A modified coronagraph has been proposed as a prototype of improved notch filters in Raman spectrometers. Corona-graphic notch filters could offer alternatives to both (1) the large and expensive double or triple monochromators in older Raman spectrometers and (2) holographic notch filters, which are less expensive but are subject to environmental degradation as well as to limitations of geometry and spectral range.

Measurement of a Raman spectrum is an exercise in measuring and resolving faint spectral lines close to a bright peak: In Raman spectroscopy, a monochromatic beam of light (the pump beam) excites a sample of material that one seeks to analyze. The pump beam generates a small flux of scattered light at wavelengths slightly greater than that of the pump beam. The shift in wavelength of the scattered light from the pump wavelength is known in the art as the Stokes shift. Typically, the flux of scattered light is of the order of 107x that of the pump beam and the Stokes shift lies in the wave-number range of 100 to 3,000 cm -1. A notch filter can be used to suppress the pump-beam spectral peak while passing the nearby faint Raman spectral lines.

The basic principles of design and operation of a coronagraph offer an opportunity for engineering the spectral transmittance of the optics in a Raman spectrometer. A classical coronagraph may be understood as two imaging systems placed end to end, such that the first system forms an intermediate real image of a nominally infinitely distant object and the second system forms a final real image of the intermediate real image. If the light incident on the first telescope is collimated, then the intermediate image is a point-spread function (PSF). If an appropriately tailored occulting spot (e.g.,a Gaussian-apodized spot with maximum absorption on axis) is placed on the intermediate image plane, then the instrument inhibits transmission of light from an on-axis source. However, the PSFs of off-axis light sources are formed off axis — that is, away from the occulting spot — so that they become refocused onto the final image plane.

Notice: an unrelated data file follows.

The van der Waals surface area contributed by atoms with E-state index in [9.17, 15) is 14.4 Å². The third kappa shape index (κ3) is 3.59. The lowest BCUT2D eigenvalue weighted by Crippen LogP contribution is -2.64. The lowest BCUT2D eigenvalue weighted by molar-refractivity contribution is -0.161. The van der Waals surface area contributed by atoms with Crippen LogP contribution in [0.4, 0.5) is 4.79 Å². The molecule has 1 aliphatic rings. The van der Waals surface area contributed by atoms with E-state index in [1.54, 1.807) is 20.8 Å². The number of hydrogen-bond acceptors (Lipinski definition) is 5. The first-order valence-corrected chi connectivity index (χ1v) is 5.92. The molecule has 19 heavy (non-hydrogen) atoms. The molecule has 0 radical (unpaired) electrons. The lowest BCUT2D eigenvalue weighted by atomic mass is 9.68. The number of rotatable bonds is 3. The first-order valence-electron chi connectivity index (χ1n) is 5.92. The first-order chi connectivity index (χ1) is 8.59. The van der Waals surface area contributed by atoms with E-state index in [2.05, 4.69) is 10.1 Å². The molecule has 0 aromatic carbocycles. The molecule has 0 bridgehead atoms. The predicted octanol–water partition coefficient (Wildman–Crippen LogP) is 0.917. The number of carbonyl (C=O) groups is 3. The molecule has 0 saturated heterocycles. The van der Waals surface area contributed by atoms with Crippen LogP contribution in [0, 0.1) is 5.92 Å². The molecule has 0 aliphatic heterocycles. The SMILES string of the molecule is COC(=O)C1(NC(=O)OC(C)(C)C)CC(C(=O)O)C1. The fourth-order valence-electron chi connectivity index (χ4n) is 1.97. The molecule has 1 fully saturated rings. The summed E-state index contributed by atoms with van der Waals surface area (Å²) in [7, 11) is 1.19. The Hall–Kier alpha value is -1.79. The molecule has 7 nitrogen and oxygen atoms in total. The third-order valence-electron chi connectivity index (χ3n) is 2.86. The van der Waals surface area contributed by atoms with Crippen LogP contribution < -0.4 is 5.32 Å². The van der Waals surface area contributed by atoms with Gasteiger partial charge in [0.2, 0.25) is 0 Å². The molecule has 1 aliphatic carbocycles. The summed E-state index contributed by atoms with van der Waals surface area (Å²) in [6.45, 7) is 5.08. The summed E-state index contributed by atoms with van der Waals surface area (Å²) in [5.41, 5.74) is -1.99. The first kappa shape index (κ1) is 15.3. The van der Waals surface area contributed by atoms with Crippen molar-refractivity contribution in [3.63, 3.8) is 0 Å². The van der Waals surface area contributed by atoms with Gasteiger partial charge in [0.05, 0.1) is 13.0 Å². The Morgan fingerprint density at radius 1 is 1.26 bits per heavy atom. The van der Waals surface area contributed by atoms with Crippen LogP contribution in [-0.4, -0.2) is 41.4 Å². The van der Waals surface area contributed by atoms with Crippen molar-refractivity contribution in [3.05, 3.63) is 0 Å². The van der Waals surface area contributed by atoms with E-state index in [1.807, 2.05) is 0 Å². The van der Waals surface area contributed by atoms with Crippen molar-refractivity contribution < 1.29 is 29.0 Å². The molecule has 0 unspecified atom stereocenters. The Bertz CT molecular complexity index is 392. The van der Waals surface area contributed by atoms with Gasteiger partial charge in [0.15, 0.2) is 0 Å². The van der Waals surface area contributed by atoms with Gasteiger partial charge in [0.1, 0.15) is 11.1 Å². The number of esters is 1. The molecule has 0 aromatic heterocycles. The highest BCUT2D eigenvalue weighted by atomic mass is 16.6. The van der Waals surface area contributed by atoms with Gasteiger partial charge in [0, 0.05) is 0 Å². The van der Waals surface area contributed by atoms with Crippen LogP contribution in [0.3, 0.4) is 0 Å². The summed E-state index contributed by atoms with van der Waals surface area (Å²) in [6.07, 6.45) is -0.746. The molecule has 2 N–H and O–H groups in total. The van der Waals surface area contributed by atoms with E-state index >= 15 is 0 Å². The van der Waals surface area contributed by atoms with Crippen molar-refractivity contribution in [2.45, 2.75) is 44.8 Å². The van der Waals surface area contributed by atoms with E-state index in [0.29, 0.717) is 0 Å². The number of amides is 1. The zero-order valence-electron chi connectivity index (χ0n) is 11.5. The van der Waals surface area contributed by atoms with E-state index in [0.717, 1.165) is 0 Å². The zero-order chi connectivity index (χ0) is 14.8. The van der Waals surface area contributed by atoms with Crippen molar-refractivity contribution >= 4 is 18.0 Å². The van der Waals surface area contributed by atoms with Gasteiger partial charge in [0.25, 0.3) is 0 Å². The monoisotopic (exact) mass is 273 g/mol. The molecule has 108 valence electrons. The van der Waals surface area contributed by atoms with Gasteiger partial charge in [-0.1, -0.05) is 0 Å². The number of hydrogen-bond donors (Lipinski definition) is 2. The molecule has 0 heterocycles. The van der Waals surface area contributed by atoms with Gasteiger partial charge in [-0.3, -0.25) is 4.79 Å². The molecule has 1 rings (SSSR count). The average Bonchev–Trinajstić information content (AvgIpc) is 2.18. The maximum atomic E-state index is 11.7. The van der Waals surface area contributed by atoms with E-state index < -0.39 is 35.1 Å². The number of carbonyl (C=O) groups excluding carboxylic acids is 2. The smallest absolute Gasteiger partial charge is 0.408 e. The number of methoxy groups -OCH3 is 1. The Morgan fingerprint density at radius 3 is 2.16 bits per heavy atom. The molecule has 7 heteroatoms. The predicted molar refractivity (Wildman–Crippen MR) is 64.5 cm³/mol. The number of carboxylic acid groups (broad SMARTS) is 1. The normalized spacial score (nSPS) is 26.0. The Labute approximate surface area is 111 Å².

A properly designed coronagraph utilizes the diffraction from the intermediate occulting spot. In the exit-pupil plane, this diffraction forms a well-defined ring image in the vicinity of the geometric image of the exit pupil. By placing an aperture stop sized to block the passage of the diffracted light (such an aperture is known in the art as a Lyot stop) in the exit-pupil plane, it is possible, in principle, to obtain an extremely high rejection ratio. While coronagraphs are not new, recent developments make it possible to enhance performance. One such development is that of the ability to write arbitrary absorption patterns on occulting spots at submicron resolution by use of electron-beam lithography. Another such development is that of superpolished optics.